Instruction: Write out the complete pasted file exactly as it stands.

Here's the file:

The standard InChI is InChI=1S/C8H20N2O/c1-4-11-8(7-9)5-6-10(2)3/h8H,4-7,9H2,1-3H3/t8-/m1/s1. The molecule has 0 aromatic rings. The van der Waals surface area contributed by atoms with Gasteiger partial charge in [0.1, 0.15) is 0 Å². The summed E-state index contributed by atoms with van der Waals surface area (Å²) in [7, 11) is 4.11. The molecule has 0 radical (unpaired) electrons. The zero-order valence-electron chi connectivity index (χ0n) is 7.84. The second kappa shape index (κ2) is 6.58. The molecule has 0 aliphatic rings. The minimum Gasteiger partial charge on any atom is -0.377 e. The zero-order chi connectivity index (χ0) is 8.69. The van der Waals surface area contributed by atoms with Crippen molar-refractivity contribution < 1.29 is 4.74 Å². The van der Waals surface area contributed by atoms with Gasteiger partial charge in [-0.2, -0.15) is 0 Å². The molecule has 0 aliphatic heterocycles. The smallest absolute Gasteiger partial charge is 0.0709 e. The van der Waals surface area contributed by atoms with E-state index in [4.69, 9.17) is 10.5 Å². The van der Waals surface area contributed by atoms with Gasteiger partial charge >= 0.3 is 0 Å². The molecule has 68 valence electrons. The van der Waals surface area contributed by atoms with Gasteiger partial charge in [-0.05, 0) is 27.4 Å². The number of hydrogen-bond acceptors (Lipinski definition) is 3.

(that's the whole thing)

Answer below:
The standard InChI is InChI=1S/C8H20N2O/c1-4-11-8(7-9)5-6-10(2)3/h8H,4-7,9H2,1-3H3/t8-/m1/s1. The molecule has 0 aromatic rings. The van der Waals surface area contributed by atoms with Gasteiger partial charge in [0.1, 0.15) is 0 Å². The summed E-state index contributed by atoms with van der Waals surface area (Å²) in [7, 11) is 4.11. The molecule has 0 radical (unpaired) electrons. The zero-order valence-electron chi connectivity index (χ0n) is 7.84. The second kappa shape index (κ2) is 6.58. The molecule has 0 aliphatic rings. The minimum Gasteiger partial charge on any atom is -0.377 e. The zero-order chi connectivity index (χ0) is 8.69. The van der Waals surface area contributed by atoms with Crippen molar-refractivity contribution < 1.29 is 4.74 Å². The van der Waals surface area contributed by atoms with Gasteiger partial charge in [-0.2, -0.15) is 0 Å². The molecule has 0 aliphatic heterocycles. The smallest absolute Gasteiger partial charge is 0.0709 e. The van der Waals surface area contributed by atoms with E-state index in [4.69, 9.17) is 10.5 Å². The van der Waals surface area contributed by atoms with Gasteiger partial charge >= 0.3 is 0 Å². The molecule has 68 valence electrons. The van der Waals surface area contributed by atoms with Gasteiger partial charge in [-0.05, 0) is 27.4 Å². The number of hydrogen-bond acceptors (Lipinski definition) is 3.